Liabridge's Economic Commentary

The Short Version of the “Austrian” True Money Supply (TMS), as of 25 August 2014

The short version of the Austrian True Money Supply for the U.S., a measure of the money supply applied in this weekly report, decreased 0.55% on last week for the week ending 25 August 2014. At $10.1824 trillion, the money supply is now up 3.07% year to date. The 1-year growth rate dropped to 7.85%, down from 8.06% reported last week. It remains lower than the 8.30% long term average since 1980. The 5-year annualised growth rate continues to fall. The current growth rate of 10.54% remains well above the long term average of…

The U.S. Stock Market Risk Indicator, August 2014

According to this stock market risk indicator, developed by combining insights from the disciplines of Value Investing and Austrian Business Cycle Theory, the risk of a future U.S. stock market decline (or the probability of poor future returns) became even bigger during the course of August. The indicator now signals the U.S. stock market has never been more risky to invest in (i.e. go long) than it is today based on data going back to 1986. The increase in risk during August was largely driven by a stock market that…

“Management of the Money Supply is More Sensible than Linking it to Gold…”

Right, I’m doing a bit of research on fractional reserve banking. So I pulled up my old “Macro-Economics” textbook from my days at college some 21 years ago. The 12th edition of the book, written by McConnell and Brue, was published in 1993. In a section titled “money as debt” they write: Most economists feel that management of the money supply is more sensible than linking it to gold or any other commodity whose supply might arbitrarily and capriciously change. A large increase in the nation’s gold stock as the…

One Key Reason Banks Will Continue to Merge and Its Implications

In the first quarter of 1984 there were 14,400 commercial banks in the U.S. As of the first quarter this year, the number had dropped to only 5,693. During the course of about 30 years, the number of banks in the U.S. hence declined by 8,707 or 60.5%. During the same period, total assets for all U.S. commercial banks increased from USD 2.0259 trillion to USD 14.4846 trillion, an increase of 615.0%. As a result, total assets for the average bank increased from USD 0.14 billion to 2.54 billion, or…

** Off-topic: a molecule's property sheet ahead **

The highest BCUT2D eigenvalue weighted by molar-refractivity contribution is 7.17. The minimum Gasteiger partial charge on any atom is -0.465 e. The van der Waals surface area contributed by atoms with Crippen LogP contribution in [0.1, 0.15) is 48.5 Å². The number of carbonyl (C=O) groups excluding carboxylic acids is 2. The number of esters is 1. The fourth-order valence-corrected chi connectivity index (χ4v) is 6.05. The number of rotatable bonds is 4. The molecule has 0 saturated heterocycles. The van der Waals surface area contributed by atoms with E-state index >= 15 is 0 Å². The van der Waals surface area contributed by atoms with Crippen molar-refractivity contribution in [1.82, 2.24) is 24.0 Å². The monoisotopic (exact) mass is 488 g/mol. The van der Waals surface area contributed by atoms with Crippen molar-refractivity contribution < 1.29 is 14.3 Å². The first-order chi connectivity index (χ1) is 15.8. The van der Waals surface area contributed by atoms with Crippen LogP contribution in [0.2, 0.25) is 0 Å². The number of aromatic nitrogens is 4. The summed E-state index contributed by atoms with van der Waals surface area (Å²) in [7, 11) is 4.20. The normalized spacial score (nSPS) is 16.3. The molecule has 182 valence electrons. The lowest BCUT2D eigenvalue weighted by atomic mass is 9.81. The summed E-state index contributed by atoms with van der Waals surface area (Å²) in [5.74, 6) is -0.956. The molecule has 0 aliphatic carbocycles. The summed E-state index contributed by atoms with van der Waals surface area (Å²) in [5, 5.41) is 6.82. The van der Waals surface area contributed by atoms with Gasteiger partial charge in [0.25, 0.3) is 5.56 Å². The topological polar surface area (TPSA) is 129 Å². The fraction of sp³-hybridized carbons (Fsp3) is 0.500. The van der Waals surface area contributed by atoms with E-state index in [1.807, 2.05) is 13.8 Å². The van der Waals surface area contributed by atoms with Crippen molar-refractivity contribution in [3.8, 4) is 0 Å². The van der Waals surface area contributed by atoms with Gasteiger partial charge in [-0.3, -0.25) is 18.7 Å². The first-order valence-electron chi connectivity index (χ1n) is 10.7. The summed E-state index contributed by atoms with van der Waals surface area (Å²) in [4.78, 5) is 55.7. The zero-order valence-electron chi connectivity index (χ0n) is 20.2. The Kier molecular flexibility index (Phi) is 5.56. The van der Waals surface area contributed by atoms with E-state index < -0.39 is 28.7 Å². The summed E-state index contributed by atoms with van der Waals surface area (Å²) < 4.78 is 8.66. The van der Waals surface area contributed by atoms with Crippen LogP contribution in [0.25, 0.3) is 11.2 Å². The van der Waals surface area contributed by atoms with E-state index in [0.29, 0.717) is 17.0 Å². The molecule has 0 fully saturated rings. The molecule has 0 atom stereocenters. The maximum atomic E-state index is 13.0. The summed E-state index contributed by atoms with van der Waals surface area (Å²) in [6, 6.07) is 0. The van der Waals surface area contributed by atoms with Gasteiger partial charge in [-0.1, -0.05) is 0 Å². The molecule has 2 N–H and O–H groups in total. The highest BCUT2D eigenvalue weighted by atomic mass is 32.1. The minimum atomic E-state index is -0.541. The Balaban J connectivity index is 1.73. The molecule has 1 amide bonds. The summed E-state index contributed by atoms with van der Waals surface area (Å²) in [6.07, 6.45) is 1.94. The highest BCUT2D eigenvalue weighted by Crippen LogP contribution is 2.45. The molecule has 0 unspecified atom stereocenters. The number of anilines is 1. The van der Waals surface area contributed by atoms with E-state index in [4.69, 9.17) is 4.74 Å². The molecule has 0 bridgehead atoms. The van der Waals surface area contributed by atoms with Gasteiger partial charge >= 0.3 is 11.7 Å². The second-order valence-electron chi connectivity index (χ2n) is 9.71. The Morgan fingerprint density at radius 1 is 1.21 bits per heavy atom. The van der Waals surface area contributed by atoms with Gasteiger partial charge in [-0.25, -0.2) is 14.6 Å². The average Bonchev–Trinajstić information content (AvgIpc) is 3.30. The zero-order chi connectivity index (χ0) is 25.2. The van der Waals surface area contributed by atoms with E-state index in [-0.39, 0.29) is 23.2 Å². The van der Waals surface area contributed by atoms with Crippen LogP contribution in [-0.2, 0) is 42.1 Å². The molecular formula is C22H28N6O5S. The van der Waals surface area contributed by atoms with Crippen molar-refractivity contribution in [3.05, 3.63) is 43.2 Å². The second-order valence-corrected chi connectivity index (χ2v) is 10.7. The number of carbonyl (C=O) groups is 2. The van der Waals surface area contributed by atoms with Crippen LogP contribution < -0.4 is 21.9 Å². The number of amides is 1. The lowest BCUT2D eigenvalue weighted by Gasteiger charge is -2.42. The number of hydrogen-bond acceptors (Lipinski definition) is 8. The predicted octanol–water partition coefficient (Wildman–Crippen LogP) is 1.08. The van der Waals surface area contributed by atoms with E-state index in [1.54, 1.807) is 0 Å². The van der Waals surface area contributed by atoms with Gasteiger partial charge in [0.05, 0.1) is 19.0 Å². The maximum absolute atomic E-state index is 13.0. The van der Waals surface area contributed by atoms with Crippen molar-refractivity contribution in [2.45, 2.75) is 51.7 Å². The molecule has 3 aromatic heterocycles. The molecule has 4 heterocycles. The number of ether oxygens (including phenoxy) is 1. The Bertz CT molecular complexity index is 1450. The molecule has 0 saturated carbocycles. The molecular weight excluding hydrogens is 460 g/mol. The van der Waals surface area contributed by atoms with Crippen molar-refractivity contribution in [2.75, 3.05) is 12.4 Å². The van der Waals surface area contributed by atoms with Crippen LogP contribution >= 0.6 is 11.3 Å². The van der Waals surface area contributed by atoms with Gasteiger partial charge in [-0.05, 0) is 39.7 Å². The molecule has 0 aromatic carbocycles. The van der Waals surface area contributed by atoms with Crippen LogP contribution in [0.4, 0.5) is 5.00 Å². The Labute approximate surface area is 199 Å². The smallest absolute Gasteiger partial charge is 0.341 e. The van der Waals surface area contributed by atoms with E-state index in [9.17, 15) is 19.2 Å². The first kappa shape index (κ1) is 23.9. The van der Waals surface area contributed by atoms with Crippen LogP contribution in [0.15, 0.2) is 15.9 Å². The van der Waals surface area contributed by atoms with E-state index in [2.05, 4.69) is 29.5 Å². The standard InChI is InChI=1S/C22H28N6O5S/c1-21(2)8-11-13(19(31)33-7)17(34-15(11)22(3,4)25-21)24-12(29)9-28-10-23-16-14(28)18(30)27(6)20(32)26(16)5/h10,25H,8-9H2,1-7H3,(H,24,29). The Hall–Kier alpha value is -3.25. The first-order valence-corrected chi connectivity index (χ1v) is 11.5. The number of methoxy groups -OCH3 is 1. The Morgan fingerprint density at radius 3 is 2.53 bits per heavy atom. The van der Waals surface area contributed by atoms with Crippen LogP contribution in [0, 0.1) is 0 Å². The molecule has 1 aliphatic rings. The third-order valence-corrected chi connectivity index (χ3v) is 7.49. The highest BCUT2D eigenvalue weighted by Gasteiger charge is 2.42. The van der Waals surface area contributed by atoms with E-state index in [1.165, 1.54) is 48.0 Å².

Combining Austrian Business Cycle Theory and Value Investing: This U.S. Stock Market Risk Indicator is at an All-Time High

Strict value investors focus on company fundamentals and price vs intrinsic value and pay little, or no, attention to macro economic data and developments. Though focusing on fundamentals, and buying at an attractive price, is of the greatest importance, even great value stocks will fall during larger stock market corrections (though perhaps by less). Keeping an eye on where we are in the financial cycle driven by central bank policy and fractional reserve banking is therefore also of great importance in my opinion. As I consider myself a value investor…

Does The World No Longer Care About Prosperity?

In a world creating ever more bureaucrats and central planners, draining the public for resources, in a world where central bankers manipulate the money supply and currencies and effectively control one of the most important prices of all affecting all others, the interest rate, in a world where value created is viewed as a cake that needs to be shared equally, not recognising where and how this cake was created in the first place, how can we expect standards of living to rise?

What Is The Optimum Quantity of Money In An Economy?

The correct answer is “any amount will do” as long as the money is divisible. A short example might help explain this very straight forward fact. Let’s say you and your best friend decide to play Monopoly. As you open the box you discover to your horror that all the money is missing. As it’s impossible to play the game without it, the both of you agree to create money out of pieces of paper in just one denomination, each representing 1 MM (Monopoly Money). How many MMs do you need to…

Euro Area Money Supply and Lending Continue to Plummet, Demand for Cash Surges

The ECB today released the money supply and bank lending figures for March 2014 for the euro area. Though all the money supply measures hit new all-time highs, except for M3, what is really interesting about the figures are that the respective growth rates are falling sharply: The year on year (YoY) growth rate for the M2 money supply fell to the lowest level since October 2011. The YoY growth rate for the M3 has now hovered around the 1% benchmark since October last year. The last time the growth…